A chance conversation with the good folks from Beta Climbing Designs, whilst at the Jedburgh Three Peaks Ultra, gave an opportunity to trial the Ultimate Direction Fastpack 30 – could this be the best of both of the above with sufficient capacity, with the bigger load at the back whilst being feature rich on the front ?

A week or so later, the pack arrived and first impressions were good – build quality was impressive as you would expect with Ultimate Direction, and the next hour or so was spent exploring the pack and figuring out what would live where in the multitude of pockets. The back system looked good, giving a nice balance between stopping anything from inside the pack creating discomfort, but not being too heavy. The mesh pockets are generous and unlike a number of similar style packs, the side pockets are of sufficient size that you can access them whilst wearing the pack without needing to be double jointed.

I’ve not been a huge fan of roll closure systems, finding them a bit fiddly in the past, but this one works well in reducing the volume both in tidying up the top of the pack and critically, integrating with the compression straps on the side. This allows a range of loads to be secured nicely and prevents that horrible bounce that occurs with a half empty pack.

The inside of the back compartment has a mesh pocket which is useful for keeping those 'easy to fall into the depths of the pack' items such as a phone or car keys. There is also a “waterproof” zipper pocket on the outside but it would be a brave soul that would trust that to unprotected electronics given the UK weather (I’ve killed more than one phone through drowning). For anyone keen on using a hydration bladder, there is an opening for the tube along with a section internally to hold the bladder itself. The addition of the ice axe loops and daisy chain system make it suitable for full four season use as well.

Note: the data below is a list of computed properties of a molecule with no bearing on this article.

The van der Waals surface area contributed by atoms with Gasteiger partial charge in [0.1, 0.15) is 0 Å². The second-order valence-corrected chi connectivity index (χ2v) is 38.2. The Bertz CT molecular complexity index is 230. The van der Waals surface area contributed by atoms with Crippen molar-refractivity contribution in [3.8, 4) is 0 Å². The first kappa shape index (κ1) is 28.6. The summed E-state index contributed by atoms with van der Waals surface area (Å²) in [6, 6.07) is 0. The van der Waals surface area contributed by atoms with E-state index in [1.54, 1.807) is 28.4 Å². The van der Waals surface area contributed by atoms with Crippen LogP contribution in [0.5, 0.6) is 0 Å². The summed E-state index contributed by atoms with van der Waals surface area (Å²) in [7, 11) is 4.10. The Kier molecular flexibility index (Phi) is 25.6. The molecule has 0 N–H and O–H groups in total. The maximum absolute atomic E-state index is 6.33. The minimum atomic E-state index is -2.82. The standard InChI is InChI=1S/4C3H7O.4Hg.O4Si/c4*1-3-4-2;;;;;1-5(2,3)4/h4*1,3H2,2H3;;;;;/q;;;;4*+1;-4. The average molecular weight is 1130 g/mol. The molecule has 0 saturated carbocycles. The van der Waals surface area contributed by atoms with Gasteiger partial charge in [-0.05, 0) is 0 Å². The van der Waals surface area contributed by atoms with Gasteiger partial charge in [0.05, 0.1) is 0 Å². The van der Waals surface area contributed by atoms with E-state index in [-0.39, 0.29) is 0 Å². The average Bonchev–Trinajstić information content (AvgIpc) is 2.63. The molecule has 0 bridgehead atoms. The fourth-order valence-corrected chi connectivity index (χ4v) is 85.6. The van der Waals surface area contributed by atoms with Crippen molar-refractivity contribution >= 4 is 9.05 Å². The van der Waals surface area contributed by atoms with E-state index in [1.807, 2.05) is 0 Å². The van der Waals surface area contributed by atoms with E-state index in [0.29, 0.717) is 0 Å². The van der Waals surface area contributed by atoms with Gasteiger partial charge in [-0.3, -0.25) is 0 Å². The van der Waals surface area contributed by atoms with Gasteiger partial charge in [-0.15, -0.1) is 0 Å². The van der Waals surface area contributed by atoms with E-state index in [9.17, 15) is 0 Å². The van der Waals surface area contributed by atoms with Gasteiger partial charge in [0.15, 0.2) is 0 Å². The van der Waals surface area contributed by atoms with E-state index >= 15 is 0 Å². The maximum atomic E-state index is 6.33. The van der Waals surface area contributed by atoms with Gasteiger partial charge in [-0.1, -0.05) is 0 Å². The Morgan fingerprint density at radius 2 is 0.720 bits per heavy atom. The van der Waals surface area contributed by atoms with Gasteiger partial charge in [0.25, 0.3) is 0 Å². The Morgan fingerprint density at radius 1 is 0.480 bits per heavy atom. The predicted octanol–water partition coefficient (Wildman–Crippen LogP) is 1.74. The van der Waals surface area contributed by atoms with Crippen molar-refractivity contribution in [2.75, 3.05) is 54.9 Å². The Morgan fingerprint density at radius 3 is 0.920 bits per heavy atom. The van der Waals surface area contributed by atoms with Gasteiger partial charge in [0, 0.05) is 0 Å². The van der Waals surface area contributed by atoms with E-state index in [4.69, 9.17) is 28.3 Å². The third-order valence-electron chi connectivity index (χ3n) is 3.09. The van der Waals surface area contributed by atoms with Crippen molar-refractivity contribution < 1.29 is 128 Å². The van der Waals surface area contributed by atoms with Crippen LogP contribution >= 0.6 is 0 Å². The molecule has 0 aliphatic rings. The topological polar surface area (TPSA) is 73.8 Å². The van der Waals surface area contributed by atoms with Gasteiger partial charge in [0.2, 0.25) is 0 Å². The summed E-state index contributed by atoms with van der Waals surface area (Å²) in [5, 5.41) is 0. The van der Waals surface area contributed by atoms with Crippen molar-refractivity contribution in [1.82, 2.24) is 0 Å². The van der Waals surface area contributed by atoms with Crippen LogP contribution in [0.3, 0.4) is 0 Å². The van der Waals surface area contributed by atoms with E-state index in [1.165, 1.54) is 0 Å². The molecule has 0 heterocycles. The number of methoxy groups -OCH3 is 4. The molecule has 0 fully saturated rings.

The front has a single pocket for a bottle on the left strap and a long zippered pocket on the right. For the UK, I would seldom want more than one bottle on the front since additional bottles can easily be carried in the side pockets. Being able to hold a map / compass / GPS to my mind is a better use of the space.

So how did first impressions translate into first use …

The Tour de Hellvelyn is a mountain run held on the shortest Saturday in December each year in the Lake District and is described as:
  • 38 miles long with several thousand feet of ascent and descent.
  • Terrain is tough mountain trails and so fell running and navigational skills are essential
  • A winter run of this type is tough and requires good navigational skills, experience and self-reliance
  • The event is ‘low key’ with minimal support and all participants will need to be suitably experienced and equipped
  • Entries are limited and strictly limited to experienced and competent entrants. This is not an event for novice trail runners…!
Having run this twice before, I felt it was the perfect test for the Fastpack 30.

Since the the forecast was grim, and keeping the spare kit dry was essential, I packed the various bits mandatory kit all packed into dry bags. I put the loaded pack on and it felt good with the compression system doing its job nicely. One initial concern was that the pack sits higher than I am used to with the OMM Classic 25 and there are no waist pockets. Time on the trail would prove if this was an issue or simply a difference.

Waterproofs, Map, Compass etc...on the left and spare warm layer, hat, gloves stowed in dry bags